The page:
Monday, September 15, 2008

Maritime Strategy Monday: learning from The 2nd Lebanon War

Two of the most dangerous people out there are the fresh faces LT or LCDR engineer just out of War College - or someone who has been teaching at one so long that they think they have discovered a military truth that no one else in thousands of years had ever seen.

Just an outstanding read from the Journal of Strategic Studies from earlier this year on the lessons from The Second Lebanon War.

Just devastating.
But, as already pointed out, since 1982 experience in conducting war or large-scale operations has hardly existed, as most of the IDF activity has long been of a policing nature in the territories. To make matters worse, in recent years the IDF has undergone a process of superficial intellectualization, the manifestations of which have been a pretentious post-modern approach and a tendency to imitate American military thinking in an absorptive rather than competitive form. One of the outcomes of this process has been a weakening commitment to one of the cornerstones of Israel's traditional defense doctrine - battlefield decision.
Pretentious post-modern approach

The IDF's Operational Doctrine Research Institute, which was very influential in the training of the officer corps before the war, believed that delving into non-military post-modern theories would equip senior officers with the tools necessary for dealing with the complex and changing realities of war. According to the Institute's director Brigadier General (res.) Shimon Naveh, '[…] We read Christopher Alexander, […] John Forester, and other architects. We are reading Gregory Bateson; we are reading Clifford Geertz. Not myself, but our soldiers, our generals are reflecting on these kinds of materials. We have established a school and developed a curriculum that trains “operational architects”.'

In his lectures Naveh was using a diagram resembling a 'square of opposition' that plotted a set of logical relationships between certain propositions referring to military and guerrilla operations. Labeled with phrases such as 'Difference and Repetition - The Dialectics of Structuring and Structure', 'Formless Rival Entities', 'Fractal Maneuver', 'Velocity vs. Rhythms', 'The Wahabi War Machine', 'Postmodern Anarchists' and 'Nomadic Terrorists', Naveh and his team often referenced the work of Deleuze and Guattari. 'War machines, according to these philosophers, are polymorphous; diffuse organizations characterized by their capacity for metamorphosis, made up of small groups that split up or merge with one another, depending on contingency and circumstances.'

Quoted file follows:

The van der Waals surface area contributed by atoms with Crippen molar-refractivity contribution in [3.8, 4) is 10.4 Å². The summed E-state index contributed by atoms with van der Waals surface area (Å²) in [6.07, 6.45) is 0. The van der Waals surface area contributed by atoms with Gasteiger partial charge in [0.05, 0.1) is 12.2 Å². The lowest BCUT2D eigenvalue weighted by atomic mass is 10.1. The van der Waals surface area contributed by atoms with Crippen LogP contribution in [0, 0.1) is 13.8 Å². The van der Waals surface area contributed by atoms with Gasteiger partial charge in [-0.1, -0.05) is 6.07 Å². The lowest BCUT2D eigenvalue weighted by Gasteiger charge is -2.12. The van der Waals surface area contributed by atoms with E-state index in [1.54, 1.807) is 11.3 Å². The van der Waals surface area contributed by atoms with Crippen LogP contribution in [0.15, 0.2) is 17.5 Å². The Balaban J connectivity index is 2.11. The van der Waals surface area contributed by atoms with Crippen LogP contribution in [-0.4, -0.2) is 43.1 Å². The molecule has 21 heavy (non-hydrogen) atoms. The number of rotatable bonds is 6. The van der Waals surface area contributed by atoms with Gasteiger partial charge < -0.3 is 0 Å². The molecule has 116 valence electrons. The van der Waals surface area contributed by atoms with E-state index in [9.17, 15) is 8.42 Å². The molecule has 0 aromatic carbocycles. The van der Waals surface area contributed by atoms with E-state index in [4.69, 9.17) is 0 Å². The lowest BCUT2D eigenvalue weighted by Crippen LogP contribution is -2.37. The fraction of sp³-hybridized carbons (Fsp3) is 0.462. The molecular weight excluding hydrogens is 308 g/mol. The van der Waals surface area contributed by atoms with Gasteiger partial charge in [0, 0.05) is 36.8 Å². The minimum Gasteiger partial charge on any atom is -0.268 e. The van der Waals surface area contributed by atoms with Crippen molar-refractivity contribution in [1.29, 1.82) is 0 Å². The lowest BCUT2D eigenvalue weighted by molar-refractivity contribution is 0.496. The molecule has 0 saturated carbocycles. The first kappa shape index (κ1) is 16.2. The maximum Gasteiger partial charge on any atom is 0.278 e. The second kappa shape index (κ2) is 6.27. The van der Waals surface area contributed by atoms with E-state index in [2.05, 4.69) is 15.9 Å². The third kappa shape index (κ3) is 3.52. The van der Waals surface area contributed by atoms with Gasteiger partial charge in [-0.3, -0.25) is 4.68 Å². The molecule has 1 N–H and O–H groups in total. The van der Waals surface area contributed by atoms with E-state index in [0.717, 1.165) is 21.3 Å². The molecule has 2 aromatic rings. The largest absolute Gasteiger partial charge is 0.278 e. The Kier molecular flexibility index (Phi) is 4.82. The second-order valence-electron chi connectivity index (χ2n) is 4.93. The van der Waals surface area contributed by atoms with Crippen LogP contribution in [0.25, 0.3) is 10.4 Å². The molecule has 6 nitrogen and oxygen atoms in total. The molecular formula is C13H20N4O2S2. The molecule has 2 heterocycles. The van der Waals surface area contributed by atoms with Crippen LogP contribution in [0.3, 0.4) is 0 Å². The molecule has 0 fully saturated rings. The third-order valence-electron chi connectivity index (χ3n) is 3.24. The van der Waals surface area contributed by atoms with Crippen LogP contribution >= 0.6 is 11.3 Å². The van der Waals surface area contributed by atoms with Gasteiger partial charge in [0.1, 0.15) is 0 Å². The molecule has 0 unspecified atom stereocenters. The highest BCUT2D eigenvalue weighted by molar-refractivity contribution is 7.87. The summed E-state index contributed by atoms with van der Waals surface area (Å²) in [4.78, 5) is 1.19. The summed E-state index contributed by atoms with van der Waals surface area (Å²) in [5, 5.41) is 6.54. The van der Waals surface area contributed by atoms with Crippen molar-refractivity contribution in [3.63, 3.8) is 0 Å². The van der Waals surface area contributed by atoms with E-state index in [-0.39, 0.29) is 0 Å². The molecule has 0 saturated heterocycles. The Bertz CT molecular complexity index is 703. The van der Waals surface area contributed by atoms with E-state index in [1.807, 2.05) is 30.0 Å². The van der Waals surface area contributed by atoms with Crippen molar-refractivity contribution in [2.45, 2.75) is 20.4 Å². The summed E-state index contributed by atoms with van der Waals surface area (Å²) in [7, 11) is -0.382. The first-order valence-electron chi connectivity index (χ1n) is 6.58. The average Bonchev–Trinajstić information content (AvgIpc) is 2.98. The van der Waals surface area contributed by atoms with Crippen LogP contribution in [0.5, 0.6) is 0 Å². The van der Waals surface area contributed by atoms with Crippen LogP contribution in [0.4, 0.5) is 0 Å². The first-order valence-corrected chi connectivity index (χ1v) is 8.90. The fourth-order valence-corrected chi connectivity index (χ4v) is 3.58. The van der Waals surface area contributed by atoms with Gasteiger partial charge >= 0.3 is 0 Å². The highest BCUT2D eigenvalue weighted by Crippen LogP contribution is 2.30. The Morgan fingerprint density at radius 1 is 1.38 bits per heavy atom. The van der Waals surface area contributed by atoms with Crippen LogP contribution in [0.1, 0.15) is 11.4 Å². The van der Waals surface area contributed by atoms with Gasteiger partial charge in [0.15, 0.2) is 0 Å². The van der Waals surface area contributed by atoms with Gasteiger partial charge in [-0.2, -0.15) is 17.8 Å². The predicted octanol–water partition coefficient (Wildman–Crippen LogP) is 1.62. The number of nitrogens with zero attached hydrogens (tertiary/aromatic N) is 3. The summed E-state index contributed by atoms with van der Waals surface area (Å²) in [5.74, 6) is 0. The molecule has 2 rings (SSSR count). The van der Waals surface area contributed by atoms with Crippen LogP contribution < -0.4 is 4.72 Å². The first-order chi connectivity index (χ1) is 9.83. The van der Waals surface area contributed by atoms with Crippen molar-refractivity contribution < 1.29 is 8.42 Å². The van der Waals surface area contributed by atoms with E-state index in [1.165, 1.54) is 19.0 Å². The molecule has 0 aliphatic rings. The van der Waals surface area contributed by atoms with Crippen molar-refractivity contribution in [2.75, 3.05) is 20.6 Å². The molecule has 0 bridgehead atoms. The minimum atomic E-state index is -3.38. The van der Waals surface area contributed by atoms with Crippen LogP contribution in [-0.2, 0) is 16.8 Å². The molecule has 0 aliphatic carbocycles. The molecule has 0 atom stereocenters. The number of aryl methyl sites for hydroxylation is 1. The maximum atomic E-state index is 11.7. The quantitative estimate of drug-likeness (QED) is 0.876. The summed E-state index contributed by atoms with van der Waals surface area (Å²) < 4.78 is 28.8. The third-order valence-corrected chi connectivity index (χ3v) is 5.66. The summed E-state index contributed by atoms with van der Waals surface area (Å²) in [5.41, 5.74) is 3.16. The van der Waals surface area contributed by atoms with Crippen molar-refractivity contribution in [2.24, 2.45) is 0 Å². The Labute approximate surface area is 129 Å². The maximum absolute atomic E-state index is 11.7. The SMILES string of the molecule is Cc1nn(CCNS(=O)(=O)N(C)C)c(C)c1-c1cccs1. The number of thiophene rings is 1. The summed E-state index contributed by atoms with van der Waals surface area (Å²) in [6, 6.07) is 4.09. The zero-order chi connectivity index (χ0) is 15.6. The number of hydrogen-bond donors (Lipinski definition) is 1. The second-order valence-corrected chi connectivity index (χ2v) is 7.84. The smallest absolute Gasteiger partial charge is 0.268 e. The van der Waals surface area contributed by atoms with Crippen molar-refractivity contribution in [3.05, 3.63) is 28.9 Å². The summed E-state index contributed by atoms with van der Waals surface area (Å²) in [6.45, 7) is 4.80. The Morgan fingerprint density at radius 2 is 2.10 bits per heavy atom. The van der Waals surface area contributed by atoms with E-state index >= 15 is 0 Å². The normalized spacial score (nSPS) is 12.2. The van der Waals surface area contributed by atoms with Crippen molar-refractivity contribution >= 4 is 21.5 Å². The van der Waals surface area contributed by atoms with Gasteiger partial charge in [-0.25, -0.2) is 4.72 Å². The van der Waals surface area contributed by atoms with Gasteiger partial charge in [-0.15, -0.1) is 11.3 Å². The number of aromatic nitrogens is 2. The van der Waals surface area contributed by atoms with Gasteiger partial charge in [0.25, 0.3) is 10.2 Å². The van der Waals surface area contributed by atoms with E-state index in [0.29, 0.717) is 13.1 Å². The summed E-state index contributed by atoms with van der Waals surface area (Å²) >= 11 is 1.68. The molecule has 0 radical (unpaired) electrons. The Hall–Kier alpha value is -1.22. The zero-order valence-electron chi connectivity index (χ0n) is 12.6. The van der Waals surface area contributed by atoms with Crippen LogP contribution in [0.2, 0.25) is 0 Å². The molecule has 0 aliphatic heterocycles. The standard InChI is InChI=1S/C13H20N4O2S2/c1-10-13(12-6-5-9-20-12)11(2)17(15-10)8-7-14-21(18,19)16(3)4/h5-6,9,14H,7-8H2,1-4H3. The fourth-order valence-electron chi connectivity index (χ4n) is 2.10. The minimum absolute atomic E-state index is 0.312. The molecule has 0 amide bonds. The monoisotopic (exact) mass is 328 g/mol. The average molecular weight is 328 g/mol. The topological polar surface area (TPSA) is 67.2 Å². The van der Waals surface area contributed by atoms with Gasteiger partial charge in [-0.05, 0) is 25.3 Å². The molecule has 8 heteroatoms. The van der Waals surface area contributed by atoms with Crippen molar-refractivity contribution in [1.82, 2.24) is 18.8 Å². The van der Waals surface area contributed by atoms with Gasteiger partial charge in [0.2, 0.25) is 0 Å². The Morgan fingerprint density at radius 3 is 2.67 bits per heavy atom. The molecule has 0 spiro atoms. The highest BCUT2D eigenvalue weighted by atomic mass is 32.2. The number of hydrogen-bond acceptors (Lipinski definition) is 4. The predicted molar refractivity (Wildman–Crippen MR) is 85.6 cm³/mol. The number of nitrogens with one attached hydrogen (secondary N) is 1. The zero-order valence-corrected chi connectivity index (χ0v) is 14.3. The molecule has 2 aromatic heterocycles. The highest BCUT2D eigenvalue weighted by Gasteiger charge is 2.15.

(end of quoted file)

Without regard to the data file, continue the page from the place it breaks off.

Classic military thinkers became no more than names, whose sayings were occasionally cited, but whose writings were not read or studied in-depth. Inspired by this institute, IDF officers in military academies and colleges started learning the writings of great architects instead of the writings of the masters of war.
Everyone needs to remember this hard - and think about it every time you do a Suez transit. We're in a tough business; bad fuzzy ideas gets your people killed and your nation in danger.
It is a warning sign against the over-reliance on technology in general and on airpower or network-centric warfare in particular, or the illusion that thanks to technology such countries can rely on 'small but smart' militaries, and that technology minimizes fatalities, eliminates friction, decreases the dependence on logistics, breaks the enemy's will and can achieve quick victory by itself. RMA conceptions may be elegant and sophisticated, but they cannot replace simple military notions that have been held by military thinkers for centuries, such as the identification of and operation against centers of gravity - not just creating 'effects'; the role played by ground forces in battlefield success; the importance of inflicting physical damage on the enemy - not just 'burning its consciousness'; and the fact that the enemy does not abide by the rules one wishes to dictate. A highly ideologically motivated and determined enemy, conducting heroic warfare, using simple but effective technology, and relying on a decentralized command and control and logistical system can compensate for its quantitative and qualitative inferiority. No RMA-inspired warfare doctrine can effectively work against such a combination.
BTW, just added the source, Journal of Strategic Studies to the blogroll if you need some, ahem, 'light reading.' I got turned on to this by Gen. Mattis, USMC. Consider the source.

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